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Monitoring cholesterol since childhood to avoid health issues at an older age


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Cholesterol has long been responsible for numerous cardiovascular problems in the older population. The rise of the corporate world along with the celebrated high-fat-intake of our culture has been the real change in our lifestyles, leading to several heart diseases. It has been established that high levels of low-density lipoprotein cholesterol (LDL-C) — colloquially known as “bad” cholesterol, are the real culprits here.

But a new study suggests that young people with elevated LDL-C levels, even if they are otherwise healthy, should take notice. This is because what may seem like a minor health issue during our youth, can lead to bigger problems later in life.

The study was intended to determine whether or not people who were considered to be at low risk for developing cardiovascular disease and coronary heart disease, could see some benefit from lowering their cholesterol levels before they lead to complications. The health progression of more than 36,000 participants, aged 42 on average, was examined over a period of 27 years. The results showed a 30% to 40% greater chance of premature death in low-risk individuals with high levels of LDL-C.

Read more: Strengthen your bones without consumption of dairy products!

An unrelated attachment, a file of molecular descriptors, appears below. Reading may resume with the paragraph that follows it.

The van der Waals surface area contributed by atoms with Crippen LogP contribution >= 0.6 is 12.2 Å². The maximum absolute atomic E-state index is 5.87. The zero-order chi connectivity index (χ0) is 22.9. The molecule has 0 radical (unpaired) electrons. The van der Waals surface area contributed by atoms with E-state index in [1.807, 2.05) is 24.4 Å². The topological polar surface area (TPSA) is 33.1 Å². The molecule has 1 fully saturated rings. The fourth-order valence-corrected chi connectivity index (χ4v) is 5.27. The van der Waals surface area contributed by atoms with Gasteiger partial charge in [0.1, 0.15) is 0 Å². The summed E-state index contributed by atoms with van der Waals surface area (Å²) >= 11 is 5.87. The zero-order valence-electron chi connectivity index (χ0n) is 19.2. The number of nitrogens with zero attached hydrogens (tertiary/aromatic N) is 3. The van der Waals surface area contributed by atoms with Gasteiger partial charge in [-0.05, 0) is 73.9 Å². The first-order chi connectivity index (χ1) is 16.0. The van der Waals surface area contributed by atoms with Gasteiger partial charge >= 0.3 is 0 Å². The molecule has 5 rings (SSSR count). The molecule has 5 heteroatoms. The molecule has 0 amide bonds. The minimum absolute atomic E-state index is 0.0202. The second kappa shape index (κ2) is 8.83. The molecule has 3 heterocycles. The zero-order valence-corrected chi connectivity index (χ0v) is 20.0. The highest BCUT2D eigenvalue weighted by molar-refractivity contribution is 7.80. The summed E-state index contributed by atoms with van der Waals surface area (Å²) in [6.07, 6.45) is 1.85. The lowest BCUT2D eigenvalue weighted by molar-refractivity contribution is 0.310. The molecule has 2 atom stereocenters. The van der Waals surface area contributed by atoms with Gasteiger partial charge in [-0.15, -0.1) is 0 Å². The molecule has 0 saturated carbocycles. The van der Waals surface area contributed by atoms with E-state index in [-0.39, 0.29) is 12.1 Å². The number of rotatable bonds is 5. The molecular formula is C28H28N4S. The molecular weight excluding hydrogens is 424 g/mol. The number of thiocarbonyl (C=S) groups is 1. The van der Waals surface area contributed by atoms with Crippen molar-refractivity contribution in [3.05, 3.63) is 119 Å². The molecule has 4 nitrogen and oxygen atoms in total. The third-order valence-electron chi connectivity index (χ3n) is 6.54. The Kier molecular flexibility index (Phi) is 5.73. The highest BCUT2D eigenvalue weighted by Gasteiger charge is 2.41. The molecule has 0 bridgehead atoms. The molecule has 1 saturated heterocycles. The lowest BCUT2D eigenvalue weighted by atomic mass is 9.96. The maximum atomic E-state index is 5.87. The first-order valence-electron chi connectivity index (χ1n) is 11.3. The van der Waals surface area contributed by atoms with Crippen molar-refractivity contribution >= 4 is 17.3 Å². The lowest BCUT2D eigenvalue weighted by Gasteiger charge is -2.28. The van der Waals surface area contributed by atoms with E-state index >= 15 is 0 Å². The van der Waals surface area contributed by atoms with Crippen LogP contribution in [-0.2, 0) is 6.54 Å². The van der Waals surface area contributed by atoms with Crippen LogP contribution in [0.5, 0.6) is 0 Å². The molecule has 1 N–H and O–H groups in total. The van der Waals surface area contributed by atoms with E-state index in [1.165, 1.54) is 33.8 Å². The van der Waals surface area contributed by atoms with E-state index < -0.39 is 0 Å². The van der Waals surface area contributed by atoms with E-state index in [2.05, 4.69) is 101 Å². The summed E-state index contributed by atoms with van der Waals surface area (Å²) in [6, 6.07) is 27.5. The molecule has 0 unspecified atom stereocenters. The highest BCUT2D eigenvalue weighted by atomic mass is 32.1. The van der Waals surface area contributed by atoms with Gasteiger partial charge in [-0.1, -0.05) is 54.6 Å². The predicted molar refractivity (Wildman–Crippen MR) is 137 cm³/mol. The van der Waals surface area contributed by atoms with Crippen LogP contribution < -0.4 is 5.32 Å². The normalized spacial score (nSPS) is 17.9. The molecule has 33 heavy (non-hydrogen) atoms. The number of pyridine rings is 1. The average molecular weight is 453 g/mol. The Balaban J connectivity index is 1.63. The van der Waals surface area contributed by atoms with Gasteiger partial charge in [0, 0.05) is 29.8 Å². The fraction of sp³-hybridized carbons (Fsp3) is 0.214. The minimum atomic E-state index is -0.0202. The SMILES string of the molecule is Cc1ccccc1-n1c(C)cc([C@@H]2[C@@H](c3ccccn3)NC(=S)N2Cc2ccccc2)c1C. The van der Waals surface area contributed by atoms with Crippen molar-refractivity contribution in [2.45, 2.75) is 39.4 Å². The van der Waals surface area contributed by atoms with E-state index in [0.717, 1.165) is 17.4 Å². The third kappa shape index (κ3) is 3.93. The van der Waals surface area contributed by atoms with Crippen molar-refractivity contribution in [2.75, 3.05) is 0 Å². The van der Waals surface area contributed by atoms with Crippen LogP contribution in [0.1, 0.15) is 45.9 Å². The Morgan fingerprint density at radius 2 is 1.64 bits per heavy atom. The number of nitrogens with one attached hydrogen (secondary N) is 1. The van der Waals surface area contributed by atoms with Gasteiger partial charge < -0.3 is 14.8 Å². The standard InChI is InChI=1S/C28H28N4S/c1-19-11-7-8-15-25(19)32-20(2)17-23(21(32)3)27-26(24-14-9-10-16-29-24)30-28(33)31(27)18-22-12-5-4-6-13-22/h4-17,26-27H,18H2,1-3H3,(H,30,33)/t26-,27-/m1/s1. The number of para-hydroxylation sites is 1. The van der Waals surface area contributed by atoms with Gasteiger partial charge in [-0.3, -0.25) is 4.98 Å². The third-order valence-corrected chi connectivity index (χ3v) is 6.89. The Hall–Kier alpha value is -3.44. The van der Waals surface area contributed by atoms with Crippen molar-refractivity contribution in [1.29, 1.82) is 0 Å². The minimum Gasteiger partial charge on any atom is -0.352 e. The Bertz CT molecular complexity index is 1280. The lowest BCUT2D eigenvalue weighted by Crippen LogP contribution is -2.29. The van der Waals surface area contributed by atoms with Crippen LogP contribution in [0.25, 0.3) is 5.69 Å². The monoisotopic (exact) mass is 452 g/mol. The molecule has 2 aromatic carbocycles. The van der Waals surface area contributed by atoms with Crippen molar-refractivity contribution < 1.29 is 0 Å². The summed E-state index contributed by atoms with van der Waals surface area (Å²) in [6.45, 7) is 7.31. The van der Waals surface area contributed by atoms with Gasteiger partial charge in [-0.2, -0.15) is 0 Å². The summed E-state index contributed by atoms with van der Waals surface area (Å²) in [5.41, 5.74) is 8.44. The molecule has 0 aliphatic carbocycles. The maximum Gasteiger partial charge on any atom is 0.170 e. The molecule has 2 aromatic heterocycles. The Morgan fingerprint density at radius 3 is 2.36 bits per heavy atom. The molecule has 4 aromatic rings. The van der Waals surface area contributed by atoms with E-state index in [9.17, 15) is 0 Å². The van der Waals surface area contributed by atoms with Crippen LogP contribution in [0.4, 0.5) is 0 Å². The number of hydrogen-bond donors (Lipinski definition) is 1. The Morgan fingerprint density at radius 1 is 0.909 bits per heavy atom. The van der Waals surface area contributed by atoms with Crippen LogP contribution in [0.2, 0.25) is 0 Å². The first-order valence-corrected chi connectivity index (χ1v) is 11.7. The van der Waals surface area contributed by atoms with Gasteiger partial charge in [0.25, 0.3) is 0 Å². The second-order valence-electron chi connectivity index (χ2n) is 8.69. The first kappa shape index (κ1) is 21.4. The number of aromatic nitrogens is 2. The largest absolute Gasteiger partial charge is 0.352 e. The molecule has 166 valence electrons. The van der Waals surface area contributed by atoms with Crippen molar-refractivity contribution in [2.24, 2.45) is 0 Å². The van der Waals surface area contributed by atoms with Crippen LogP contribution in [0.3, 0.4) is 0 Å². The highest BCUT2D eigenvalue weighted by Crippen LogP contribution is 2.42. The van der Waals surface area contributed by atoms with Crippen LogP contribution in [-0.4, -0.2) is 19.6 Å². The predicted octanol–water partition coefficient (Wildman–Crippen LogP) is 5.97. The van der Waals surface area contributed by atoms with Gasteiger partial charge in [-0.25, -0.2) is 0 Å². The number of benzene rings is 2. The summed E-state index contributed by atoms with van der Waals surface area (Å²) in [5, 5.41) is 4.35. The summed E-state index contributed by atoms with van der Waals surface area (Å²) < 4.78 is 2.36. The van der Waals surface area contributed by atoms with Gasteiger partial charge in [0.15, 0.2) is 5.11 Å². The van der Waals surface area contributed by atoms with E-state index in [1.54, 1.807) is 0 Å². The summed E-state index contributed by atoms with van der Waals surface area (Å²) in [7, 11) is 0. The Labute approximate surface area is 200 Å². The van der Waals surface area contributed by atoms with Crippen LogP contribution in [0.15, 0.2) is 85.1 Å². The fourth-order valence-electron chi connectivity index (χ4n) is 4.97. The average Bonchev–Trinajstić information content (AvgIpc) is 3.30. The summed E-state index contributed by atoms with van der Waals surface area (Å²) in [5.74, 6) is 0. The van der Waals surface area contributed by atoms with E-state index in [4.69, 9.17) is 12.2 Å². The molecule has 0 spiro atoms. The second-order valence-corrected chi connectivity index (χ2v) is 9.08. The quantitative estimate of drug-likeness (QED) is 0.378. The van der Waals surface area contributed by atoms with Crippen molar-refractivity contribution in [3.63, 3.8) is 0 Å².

What Causes High Cholesterol in Children and Teens?

Three main factors contribute to high cholesterol in children and teens:

  • An unhealthy diet, especially one that is high in fats
  • A family history of high cholesterol, especially when one or both parents have high cholesterol
  • Obesity

Some diseases, such as diabetes, kidney disease, and certain thyroid diseases, can also cause high cholesterol in children and teens. Many young adults who are apparently healthy and do not have a weight problem may have a build-up of fat and cholesterol in the walls of their arteries – a condition called atherosclerosis – which puts them at a higher risk of developing heart disease and/or stroke later in life.

What Foods can Increase Cholesterol Levels?

Foods that are high in saturated fats and trans-fats may increase blood cholesterol levels. Saturated fats are found in animal products that we eat and drink such as milk, cheese, ice-cream, butter, fatty meats like bacon and sausage, poultry with skin and egg yolks.

It should be noted that no naturally existing food group is to be avoided, however, moderation is key. Trans-fats, which are artificially made by food manufacturers, can show up in foods such as french fries, chips, crackers, muffins, and cookies. We should check the nutrition facts labels on these packaged products to see if any amount of trans fat is listed and try to avoid making this food part of our daily routines. Avoiding foods with “hydrogenated and partially hydrogenated oils” listed on the ingredient list will also ensure that we are not eating any trans-fat.

Read more: Smoothies are your friend!

Substituting vegetables for meat, yogurt for ice cream, nuts and raisins for packaged potato chips and most importantly, side salads for part of our normal meal proportion can make a huge impact on our cholesterol levels in the long run. Families can incorporate these replacements in their meals every day to make it easier for children to adapt and prepare themselves mentally for a later healthy lifestyle.

The important thing to remember is, no amount of diets can make the difference in our bodies that a sustained change in our lifestyles can. One should stay extra careful when they are aware of their genetic predilection to conditions like obesity, cholesterol retention, heart diseases and diabetes in order to delay their bloom as much as possible. Prevention is better than cure!